Pennichuck’s biggest shareholder: ‘hold’ on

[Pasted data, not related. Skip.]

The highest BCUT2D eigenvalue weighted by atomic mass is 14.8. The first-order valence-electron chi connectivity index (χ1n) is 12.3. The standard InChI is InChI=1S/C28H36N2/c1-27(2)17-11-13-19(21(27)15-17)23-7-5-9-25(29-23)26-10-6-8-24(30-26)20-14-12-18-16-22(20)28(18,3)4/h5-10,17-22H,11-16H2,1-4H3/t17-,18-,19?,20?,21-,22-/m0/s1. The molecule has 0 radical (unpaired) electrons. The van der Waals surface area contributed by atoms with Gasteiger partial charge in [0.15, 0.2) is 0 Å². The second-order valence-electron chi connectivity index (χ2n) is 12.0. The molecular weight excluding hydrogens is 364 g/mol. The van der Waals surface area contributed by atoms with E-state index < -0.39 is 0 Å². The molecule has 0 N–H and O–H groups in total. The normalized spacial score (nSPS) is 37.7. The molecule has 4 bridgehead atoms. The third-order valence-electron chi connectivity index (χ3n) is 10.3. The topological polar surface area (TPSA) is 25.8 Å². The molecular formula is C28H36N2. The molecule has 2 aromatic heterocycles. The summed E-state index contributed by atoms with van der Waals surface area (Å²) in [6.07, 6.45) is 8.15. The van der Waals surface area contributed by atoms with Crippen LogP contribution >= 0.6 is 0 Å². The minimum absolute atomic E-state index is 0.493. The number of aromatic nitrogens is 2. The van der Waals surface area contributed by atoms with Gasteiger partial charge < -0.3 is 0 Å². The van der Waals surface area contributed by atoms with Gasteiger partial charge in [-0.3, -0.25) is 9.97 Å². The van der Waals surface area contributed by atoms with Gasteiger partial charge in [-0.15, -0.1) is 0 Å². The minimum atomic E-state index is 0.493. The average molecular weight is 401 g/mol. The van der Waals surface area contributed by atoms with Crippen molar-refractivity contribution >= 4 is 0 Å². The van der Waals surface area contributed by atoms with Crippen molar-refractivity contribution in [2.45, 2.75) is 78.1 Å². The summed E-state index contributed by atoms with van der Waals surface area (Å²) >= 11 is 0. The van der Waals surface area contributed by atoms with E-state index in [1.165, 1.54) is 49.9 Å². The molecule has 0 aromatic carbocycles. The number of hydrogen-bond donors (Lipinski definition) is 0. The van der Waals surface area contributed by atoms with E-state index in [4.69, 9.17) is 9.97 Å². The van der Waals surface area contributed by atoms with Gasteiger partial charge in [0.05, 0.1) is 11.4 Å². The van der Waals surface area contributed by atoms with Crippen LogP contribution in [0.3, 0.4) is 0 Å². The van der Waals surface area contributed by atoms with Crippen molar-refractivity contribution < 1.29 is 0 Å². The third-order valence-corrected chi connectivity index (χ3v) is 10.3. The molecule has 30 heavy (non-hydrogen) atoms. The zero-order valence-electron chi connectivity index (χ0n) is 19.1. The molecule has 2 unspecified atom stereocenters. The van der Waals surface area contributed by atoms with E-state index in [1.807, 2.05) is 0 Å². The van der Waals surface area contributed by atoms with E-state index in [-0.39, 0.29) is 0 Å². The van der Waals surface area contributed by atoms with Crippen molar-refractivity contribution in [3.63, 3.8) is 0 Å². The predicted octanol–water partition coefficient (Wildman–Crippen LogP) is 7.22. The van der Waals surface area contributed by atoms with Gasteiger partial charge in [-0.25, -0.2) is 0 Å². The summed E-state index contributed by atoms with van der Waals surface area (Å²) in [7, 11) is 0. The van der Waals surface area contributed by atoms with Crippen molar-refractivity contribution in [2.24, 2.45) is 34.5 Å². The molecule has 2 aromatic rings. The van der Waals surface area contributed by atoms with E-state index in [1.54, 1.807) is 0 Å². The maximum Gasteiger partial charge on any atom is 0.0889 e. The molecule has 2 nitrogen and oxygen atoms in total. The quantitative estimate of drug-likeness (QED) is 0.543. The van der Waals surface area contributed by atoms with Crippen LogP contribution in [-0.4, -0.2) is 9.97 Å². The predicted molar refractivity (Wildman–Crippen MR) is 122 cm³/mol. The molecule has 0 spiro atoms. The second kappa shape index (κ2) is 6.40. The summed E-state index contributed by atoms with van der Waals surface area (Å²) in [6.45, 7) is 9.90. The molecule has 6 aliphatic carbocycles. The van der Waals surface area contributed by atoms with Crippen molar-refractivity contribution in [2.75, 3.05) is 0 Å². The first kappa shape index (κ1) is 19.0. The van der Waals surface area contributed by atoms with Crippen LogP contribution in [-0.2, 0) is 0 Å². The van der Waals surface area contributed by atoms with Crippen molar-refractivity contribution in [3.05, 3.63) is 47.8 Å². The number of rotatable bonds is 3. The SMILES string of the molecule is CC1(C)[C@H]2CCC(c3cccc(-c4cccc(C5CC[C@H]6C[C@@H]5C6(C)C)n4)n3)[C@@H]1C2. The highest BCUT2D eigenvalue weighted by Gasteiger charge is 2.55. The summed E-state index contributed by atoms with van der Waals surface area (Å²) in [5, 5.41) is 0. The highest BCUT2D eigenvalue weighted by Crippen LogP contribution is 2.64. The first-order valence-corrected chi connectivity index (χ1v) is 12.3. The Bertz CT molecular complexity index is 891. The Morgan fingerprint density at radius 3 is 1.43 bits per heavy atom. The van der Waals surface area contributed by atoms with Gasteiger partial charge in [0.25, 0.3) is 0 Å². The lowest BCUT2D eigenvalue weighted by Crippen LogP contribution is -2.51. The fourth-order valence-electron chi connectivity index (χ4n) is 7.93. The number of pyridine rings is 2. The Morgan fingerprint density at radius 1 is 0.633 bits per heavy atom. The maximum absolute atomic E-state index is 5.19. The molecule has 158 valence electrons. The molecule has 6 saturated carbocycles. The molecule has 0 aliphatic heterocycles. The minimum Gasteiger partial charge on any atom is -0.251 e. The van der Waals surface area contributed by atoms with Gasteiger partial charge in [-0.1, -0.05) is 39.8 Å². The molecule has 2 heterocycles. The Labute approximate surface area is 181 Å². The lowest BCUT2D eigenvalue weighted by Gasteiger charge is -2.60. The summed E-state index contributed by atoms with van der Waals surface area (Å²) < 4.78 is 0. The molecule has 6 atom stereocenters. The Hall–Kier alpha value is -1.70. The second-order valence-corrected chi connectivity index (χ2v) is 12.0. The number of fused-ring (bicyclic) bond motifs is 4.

You’d think that Gabelli & Company Inc. would be saying “I told you so” in the wake of the city of Nashua’s announced plans to acquire Pennichuck Corp. for $195 million, or $29 a share. Instead, the New York-based investment firm and largest Pennichuck shareholder, downgraded its recommendations from “buy” to “hold.” It was Mario Gabelli, the billionaire owner of the Rye, N.Y., company and an activist shareholder, who first suggested that the Pennichuck sell the company whole hog, rather than continue to fight the city’s takeover attempt of just the company’s waterworks. The eminent domain battle was costing both litigants millions of dollars. Pennichuck owns more than just Nashua’s water system. It also holds thousands of acres of waterfront land, runs some smaller water system and manages others. Gabelli’s early analysis concluded that it would be better to sell the whole company than fight to keep the main piece of it, even at less than the $203 million price tag the state Public Utilities Commission had placed on the utility. That was partly to save litigation costs, partly to avoid taxes and partly to avoid the PUC requirement to throw in an extra $40 million for mitigation purposes, since the water utility under the city would lose control of a lot of the watershed. The city also would get more for its money, Gabelli argued. At the time of his proposal, Gabelli said he felt an initial resistance to the idea on the part of Pennichuck and pushed to get a seat on the company’s board. He also wanted the company to move the threshold at which its anti-takeover “poison pill” provisions from 15 to 20 percent. Pennichuck agreed. Soon thereafter, the company and the city began seriously considering Gabelli’s vision, and now – if approved by two-thirds of both the shareholders and the city aldermen – would become a reality in roughly a year. So why the downgrade? Well, explained Tony Fritz, who analyzes water companies for the billionaire, Gabelli was saying that the company was worth about $30 a share all along. But before the deal was announced, it was trading in the low $20s, so purchasing would be a great deal, whether the company was sold for the price, or just went merrily along as an independent entity. But after the deal was announced, Pennichuck’s stock price gushered up to as high as $28, making $29 not such a great deal for a new investor. Given the risk of any deal not going through, this was a reasonable short-term price to hold, which is what Gabelli subsidiary GAMCO Investors Inc. – which owns about 17 percent of the stock — will be doing. “We did all right,” said Fritz. “But so did all the other investors.” — BOB SANDERS/NEW HAMPSHIRE BUSINESS REVIEW

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